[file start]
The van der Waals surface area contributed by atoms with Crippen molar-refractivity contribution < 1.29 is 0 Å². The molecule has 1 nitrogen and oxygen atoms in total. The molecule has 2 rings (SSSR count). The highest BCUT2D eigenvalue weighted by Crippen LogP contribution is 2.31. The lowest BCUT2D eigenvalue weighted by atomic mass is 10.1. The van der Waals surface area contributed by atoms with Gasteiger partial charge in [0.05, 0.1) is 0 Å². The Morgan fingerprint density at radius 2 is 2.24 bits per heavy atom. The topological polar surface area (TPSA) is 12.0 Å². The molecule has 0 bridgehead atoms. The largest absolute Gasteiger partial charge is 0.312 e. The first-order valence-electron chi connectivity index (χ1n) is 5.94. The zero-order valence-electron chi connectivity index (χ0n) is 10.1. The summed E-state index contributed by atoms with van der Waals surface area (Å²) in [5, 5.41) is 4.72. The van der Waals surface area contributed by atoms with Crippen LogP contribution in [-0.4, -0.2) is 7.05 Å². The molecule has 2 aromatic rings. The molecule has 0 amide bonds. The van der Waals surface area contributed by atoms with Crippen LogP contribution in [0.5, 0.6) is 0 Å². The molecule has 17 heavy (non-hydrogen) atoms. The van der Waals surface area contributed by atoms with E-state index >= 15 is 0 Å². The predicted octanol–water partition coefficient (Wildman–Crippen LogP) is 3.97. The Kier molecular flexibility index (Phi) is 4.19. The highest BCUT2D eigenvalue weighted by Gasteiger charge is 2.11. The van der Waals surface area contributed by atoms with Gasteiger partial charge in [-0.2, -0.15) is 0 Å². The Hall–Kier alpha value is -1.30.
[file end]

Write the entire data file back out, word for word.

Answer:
The van der Waals surface area contributed by atoms with Crippen molar-refractivity contribution < 1.29 is 0 Å². The molecule has 1 nitrogen and oxygen atoms in total. The molecule has 2 rings (SSSR count). The highest BCUT2D eigenvalue weighted by Crippen LogP contribution is 2.31. The lowest BCUT2D eigenvalue weighted by atomic mass is 10.1. The van der Waals surface area contributed by atoms with Gasteiger partial charge in [0.05, 0.1) is 0 Å². The Morgan fingerprint density at radius 2 is 2.24 bits per heavy atom. The topological polar surface area (TPSA) is 12.0 Å². The molecule has 0 bridgehead atoms. The largest absolute Gasteiger partial charge is 0.312 e. The first-order valence-electron chi connectivity index (χ1n) is 5.94. The zero-order valence-electron chi connectivity index (χ0n) is 10.1. The summed E-state index contributed by atoms with van der Waals surface area (Å²) in [5, 5.41) is 4.72. The van der Waals surface area contributed by atoms with Crippen LogP contribution in [-0.4, -0.2) is 7.05 Å². The molecule has 2 aromatic rings. The molecule has 0 amide bonds. The van der Waals surface area contributed by atoms with Crippen LogP contribution in [0.5, 0.6) is 0 Å². The molecule has 17 heavy (non-hydrogen) atoms. The van der Waals surface area contributed by atoms with E-state index >= 15 is 0 Å². The predicted octanol–water partition coefficient (Wildman–Crippen LogP) is 3.97. The Kier molecular flexibility index (Phi) is 4.19. The highest BCUT2D eigenvalue weighted by Gasteiger charge is 2.11. The van der Waals surface area contributed by atoms with Gasteiger partial charge in [-0.2, -0.15) is 0 Å². The Hall–Kier alpha value is -1.30.